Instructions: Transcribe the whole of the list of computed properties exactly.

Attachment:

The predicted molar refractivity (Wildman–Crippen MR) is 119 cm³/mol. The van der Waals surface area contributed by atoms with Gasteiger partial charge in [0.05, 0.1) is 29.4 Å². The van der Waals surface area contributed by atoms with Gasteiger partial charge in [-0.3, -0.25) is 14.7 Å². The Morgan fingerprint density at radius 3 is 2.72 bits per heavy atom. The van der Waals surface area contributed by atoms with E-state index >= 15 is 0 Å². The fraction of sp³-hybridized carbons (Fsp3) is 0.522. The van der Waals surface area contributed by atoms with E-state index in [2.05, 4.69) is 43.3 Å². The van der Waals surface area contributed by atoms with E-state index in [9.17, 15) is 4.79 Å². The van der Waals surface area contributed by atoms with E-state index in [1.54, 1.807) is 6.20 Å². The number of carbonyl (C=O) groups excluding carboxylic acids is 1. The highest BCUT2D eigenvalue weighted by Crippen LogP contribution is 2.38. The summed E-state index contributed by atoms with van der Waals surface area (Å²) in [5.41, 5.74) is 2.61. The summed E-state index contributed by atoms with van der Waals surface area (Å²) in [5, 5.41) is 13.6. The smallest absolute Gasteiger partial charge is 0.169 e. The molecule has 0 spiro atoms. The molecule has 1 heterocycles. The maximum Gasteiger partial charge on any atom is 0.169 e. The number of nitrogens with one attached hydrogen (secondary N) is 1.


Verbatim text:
The predicted molar refractivity (Wildman–Crippen MR) is 119 cm³/mol. The van der Waals surface area contributed by atoms with Gasteiger partial charge in [0.05, 0.1) is 29.4 Å². The van der Waals surface area contributed by atoms with Gasteiger partial charge in [-0.3, -0.25) is 14.7 Å². The Morgan fingerprint density at radius 3 is 2.72 bits per heavy atom. The van der Waals surface area contributed by atoms with E-state index >= 15 is 0 Å². The fraction of sp³-hybridized carbons (Fsp3) is 0.522. The van der Waals surface area contributed by atoms with E-state index in [2.05, 4.69) is 43.3 Å². The van der Waals surface area contributed by atoms with E-state index in [9.17, 15) is 4.79 Å². The van der Waals surface area contributed by atoms with E-state index in [1.54, 1.807) is 6.20 Å². The number of carbonyl (C=O) groups excluding carboxylic acids is 1. The highest BCUT2D eigenvalue weighted by Crippen LogP contribution is 2.38. The summed E-state index contributed by atoms with van der Waals surface area (Å²) in [5.41, 5.74) is 2.61. The summed E-state index contributed by atoms with van der Waals surface area (Å²) in [5, 5.41) is 13.6. The smallest absolute Gasteiger partial charge is 0.169 e. The molecule has 0 spiro atoms. The molecule has 1 heterocycles. The maximum Gasteiger partial charge on any atom is 0.169 e. The number of nitrogens with one attached hydrogen (secondary N) is 1.